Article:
Nicky, what if I was to sell my house in Columbus County, buy one of them bottom-level condos where Eva and Jenny live, and move to the mountains? Would you and your mama come visit me pretty regular? I just keep thinking about all the things I want to do later in the year when it warms up and how since your granddaddy passed on, bless him, I’ve got nothing but freedom and time. If he was alive he’d probably agree to go zip-lining with me at Navitat Canopy Adventures in Barnardsville. Shelby refuses to leave solid ground, she said, but I might could get Eva to zip-line since she’s about my age and every bit as sassy. Matter of fact, I’ll bet on it, Weaver-Vegas style. I’ll bet she’d go with me to Navitat and that me, her, and Eva would be the best of friends and the wildest group of lady-adventurers this town has laid eyes on, before or since Zeb Vance’s time.

Love you, Nannie

“Handmade for the Holiday,” Weaverville, Celebrates 6th Annual Season to Benefit Arts for Life on Sunday

benefit event

Consider taking part in Weaverville’s “Handmade for the Holidays” Sunday, Nov. 24. For more information, click on the flier above.

 WEAVERVILLE – The 6th annual handmade for the holidays will be Sunday, Nov. 24, noon-5 p.m., at Weaverville Town Hall. This year, 10 percent of all sales are designated to benefit Arts for Life. 

A partner with Mission Hospital and other North Carolina hospitals serving children, Arts For Life builds bridges and makes lasting connections between the art and healthcare communities of North Carolina. AFL programs offer young patients and their families visual arts, music, and creative writing for more than 250 hours each week, creating successful pediatric clinic art programs, patient and family art support groups, and inpatient art programs.

The best of handmade available during the event includes art prints, candles, clothing and accessories, home goods, jewelry, note cards, ornaments,  paintings, pottery, a raffle with prizes, and more.

Handmade for the Holidays is Sunday, Nov. 24, noon-5 p.m. at Weaverville Town Hall, 30 South Min Street. Checks and cash will be accepted at the event, and 10% of proceeds will be donated to Arts For Life. For more information, visit www.aflnc.org. 

Weaverville Library Holds Half Price Book Sale

WEAVERVILLE, N.C. – Friends of the Weaverville Public Library offer 50 percent off every title at the Main Street location Saturday, Nov. 2, from 10 a.m.-3 p.m. To compete with locals for the best in great half-off reads, take the sidewalk to the right of the main entrance to get to the basement level sale area.

Weaverville Library

Wall to wall titles at 50 percent off regular book sale prices.

Genres include non-fiction: biography, politics, gardening, self help, cookbooks, history, travel, parenting, home improvement, sports, games, religion, art; fiction: mysteries, science fiction, fantasy, novels; audio-visual: movies, audio books, compact discs and audio tapes; and children and teen selections.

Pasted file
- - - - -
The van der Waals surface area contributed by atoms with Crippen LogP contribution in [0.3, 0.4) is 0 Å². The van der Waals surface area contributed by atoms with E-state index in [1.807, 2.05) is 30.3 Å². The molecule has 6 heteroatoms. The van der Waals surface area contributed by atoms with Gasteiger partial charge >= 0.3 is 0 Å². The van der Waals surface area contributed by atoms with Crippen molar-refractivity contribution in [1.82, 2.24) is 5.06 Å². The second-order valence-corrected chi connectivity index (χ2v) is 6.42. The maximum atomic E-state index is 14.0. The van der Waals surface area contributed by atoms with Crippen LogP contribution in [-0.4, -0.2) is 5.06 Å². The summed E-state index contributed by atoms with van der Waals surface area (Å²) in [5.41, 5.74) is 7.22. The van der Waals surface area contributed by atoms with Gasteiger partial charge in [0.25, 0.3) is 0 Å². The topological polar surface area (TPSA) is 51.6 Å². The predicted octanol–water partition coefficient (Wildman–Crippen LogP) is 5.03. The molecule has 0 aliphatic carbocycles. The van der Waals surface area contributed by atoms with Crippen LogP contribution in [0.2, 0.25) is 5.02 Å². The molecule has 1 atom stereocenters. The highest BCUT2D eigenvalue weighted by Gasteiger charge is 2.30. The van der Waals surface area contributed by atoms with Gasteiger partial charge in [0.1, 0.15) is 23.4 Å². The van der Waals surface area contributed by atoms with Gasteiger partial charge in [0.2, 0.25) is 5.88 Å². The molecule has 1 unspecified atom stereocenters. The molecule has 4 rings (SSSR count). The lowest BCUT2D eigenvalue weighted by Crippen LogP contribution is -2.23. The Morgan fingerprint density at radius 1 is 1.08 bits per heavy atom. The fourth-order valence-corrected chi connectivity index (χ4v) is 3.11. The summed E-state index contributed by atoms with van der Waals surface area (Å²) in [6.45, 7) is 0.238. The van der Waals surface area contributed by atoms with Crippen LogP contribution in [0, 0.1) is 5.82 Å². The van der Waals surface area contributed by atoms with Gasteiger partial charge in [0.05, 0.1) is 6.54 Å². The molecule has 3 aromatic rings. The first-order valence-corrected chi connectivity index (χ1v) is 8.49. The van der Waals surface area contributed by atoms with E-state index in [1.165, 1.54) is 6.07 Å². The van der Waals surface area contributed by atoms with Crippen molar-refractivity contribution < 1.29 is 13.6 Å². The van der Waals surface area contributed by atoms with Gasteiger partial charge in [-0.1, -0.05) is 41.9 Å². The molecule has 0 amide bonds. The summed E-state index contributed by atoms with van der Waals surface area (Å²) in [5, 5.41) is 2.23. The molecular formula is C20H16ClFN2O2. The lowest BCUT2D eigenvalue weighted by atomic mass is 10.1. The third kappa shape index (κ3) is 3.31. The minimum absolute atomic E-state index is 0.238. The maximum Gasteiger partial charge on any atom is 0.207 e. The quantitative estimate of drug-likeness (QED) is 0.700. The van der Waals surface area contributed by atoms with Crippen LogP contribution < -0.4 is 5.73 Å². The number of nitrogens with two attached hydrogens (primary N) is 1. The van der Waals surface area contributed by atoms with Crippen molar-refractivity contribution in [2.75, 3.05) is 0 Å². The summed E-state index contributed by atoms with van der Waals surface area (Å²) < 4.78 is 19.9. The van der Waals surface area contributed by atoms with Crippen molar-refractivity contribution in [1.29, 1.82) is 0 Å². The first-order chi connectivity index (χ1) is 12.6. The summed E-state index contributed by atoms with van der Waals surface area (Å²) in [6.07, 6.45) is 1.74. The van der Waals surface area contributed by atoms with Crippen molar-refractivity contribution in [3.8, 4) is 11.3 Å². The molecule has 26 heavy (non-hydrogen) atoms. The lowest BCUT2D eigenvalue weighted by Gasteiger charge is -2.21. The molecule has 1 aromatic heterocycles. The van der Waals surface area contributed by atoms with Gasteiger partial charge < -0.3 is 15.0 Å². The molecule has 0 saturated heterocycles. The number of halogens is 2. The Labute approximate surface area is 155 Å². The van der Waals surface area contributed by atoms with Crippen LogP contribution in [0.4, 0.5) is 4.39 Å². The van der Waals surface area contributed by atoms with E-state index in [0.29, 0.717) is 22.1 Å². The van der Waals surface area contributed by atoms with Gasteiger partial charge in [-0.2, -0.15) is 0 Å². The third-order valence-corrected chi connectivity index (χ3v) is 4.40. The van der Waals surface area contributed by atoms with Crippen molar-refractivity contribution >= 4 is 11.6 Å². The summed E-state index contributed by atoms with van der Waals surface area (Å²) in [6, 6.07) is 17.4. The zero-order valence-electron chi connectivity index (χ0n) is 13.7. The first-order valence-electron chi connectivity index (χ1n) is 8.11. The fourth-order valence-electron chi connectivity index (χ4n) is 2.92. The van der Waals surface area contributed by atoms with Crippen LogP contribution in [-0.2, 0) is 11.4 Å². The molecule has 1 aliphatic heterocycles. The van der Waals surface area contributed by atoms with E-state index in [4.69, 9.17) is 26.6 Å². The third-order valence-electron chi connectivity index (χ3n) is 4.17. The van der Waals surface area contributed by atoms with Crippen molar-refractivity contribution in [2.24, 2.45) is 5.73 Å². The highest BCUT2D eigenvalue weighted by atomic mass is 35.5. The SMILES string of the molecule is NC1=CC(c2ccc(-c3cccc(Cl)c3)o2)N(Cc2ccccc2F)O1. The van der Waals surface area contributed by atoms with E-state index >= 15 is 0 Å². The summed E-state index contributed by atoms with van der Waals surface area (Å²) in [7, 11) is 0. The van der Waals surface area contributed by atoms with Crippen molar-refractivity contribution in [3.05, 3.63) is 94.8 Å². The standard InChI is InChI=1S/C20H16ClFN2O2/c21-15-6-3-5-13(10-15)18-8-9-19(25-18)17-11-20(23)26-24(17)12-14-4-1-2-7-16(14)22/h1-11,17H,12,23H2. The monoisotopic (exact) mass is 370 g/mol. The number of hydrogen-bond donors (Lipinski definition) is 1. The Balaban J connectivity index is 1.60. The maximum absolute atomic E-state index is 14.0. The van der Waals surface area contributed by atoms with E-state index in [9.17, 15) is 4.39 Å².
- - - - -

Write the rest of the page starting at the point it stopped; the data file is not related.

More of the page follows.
The ‘Half Price Book Sale’ is Saturday, Nov. 2, from 10 a.m.-3 p.m. at the Weaverville Library, Main Street. Call Friends of the Weaverville Library at (828)250-6482 for more information. Sherri McLendon is a freelance writer in Weaverville who never misses library book sales. Contact her at www.sherrimclendon.com.

A Night Out In Weaverville North Carolina

weaverville nc restaurant jack of hearts

Weaverville North Carolina is a small town less than 15 minutes north of downtown Asheville. Along Main Street, there are several great shops and restaurants to choose from. We stopped by for a few hours the other evening and the action did not end. We started at Jack of Hearts to have a few brews and something to eat. The bartender was top notch and the beer on tap was flowing.

weaverville nc dancing at jack of hearts

 A bunch of folks started to flood the place with instruments. The band started playing and people started dancing the night away. We sat at the bar and bumped into a few friends we knew from the community. We talked, laughed and had a good time. But now it was time to move on to the next place. When we stepped out of Jack of Hearts, there was a Classic Car and Biker meetup right up the street. We stopped by and took a few photos of the vehicles.

weaverville nc restaurant blue mountain pizza

We made it up to Blue Mountain Pizza which has some of their own brew on tap. Three actually, and we tried them all. After seeing a slice of pizza that someone ordered, we decided we wanted one too. Glad we did, it was SO GOOD! And.. they had some great live music playing as well! What a great night all together.

weaverville north carolina beer

Looking to experience some of the neighboring towns surrounding Asheville NC? Weaverville North Carolina is a must-stop! Get to know your Western North Carolina community.

Blackhawks fly High

Students, teachers and alumni will show their Blackhawk pride with the North Buncombe High School homecoming parade on Friday, Sept. 27, 4:30 p.m. – 5:30 p.m., Main Street, Weaverville.


Photo by Barbara Gentry.

The parade starts at North Buncombe Middle School off north Main Street, and ends at Weaverville Elementary on south Main Street. During the parade Main Street will be closed; alternative routes will be temporarily required. For more information or questions call the high school at (828) 645-4221.

Dee Turner is a public relations intern with McLendon Bylines, www.sherrimclendon.com, Weaverville.